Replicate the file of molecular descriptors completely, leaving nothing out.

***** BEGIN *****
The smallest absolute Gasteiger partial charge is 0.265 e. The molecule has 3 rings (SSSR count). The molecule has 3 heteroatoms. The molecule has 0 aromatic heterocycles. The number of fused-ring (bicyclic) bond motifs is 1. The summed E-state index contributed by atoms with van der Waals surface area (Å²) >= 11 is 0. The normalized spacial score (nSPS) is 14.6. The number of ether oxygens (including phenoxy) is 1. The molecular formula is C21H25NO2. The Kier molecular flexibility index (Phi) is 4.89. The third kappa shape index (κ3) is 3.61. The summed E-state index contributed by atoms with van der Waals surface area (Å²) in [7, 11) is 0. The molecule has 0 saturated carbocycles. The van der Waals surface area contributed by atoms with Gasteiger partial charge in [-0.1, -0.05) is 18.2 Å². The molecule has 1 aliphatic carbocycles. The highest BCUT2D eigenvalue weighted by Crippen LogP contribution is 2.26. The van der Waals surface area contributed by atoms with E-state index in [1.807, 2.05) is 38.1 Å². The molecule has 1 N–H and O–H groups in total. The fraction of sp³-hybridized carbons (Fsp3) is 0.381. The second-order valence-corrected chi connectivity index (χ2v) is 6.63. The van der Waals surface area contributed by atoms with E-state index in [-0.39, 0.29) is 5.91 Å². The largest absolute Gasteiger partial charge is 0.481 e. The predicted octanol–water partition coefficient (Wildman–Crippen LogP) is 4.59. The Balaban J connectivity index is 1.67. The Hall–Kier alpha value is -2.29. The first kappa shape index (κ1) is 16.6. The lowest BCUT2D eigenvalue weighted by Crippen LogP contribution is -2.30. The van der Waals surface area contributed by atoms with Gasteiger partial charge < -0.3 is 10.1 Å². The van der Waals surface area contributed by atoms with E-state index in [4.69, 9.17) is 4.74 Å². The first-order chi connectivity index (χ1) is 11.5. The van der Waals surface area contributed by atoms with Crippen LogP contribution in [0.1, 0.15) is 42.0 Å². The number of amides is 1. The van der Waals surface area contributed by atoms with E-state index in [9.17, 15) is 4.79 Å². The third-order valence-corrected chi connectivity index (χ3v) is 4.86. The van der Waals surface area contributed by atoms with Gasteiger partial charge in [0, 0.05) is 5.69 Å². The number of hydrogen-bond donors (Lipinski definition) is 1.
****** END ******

The smallest absolute Gasteiger partial charge is 0.265 e. The molecule has 3 rings (SSSR count). The molecule has 3 heteroatoms. The molecule has 0 aromatic heterocycles. The number of fused-ring (bicyclic) bond motifs is 1. The summed E-state index contributed by atoms with van der Waals surface area (Å²) >= 11 is 0. The normalized spacial score (nSPS) is 14.6. The number of ether oxygens (including phenoxy) is 1. The molecular formula is C21H25NO2. The Kier molecular flexibility index (Phi) is 4.89. The third kappa shape index (κ3) is 3.61. The summed E-state index contributed by atoms with van der Waals surface area (Å²) in [7, 11) is 0. The molecule has 0 saturated carbocycles. The van der Waals surface area contributed by atoms with Gasteiger partial charge in [-0.1, -0.05) is 18.2 Å². The molecule has 1 aliphatic carbocycles. The highest BCUT2D eigenvalue weighted by Crippen LogP contribution is 2.26. The van der Waals surface area contributed by atoms with E-state index in [1.807, 2.05) is 38.1 Å². The molecule has 1 N–H and O–H groups in total. The fraction of sp³-hybridized carbons (Fsp3) is 0.381. The second-order valence-corrected chi connectivity index (χ2v) is 6.63. The van der Waals surface area contributed by atoms with E-state index in [-0.39, 0.29) is 5.91 Å². The largest absolute Gasteiger partial charge is 0.481 e. The predicted octanol–water partition coefficient (Wildman–Crippen LogP) is 4.59. The Balaban J connectivity index is 1.67. The Hall–Kier alpha value is -2.29. The first kappa shape index (κ1) is 16.6. The lowest BCUT2D eigenvalue weighted by Crippen LogP contribution is -2.30. The van der Waals surface area contributed by atoms with Gasteiger partial charge < -0.3 is 10.1 Å². The van der Waals surface area contributed by atoms with E-state index in [4.69, 9.17) is 4.74 Å². The first-order chi connectivity index (χ1) is 11.5. The van der Waals surface area contributed by atoms with Crippen LogP contribution in [0.1, 0.15) is 42.0 Å². The number of amides is 1. The van der Waals surface area contributed by atoms with E-state index in [9.17, 15) is 4.79 Å². The third-order valence-corrected chi connectivity index (χ3v) is 4.86. The van der Waals surface area contributed by atoms with Gasteiger partial charge in [0, 0.05) is 5.69 Å². The number of hydrogen-bond donors (Lipinski definition) is 1.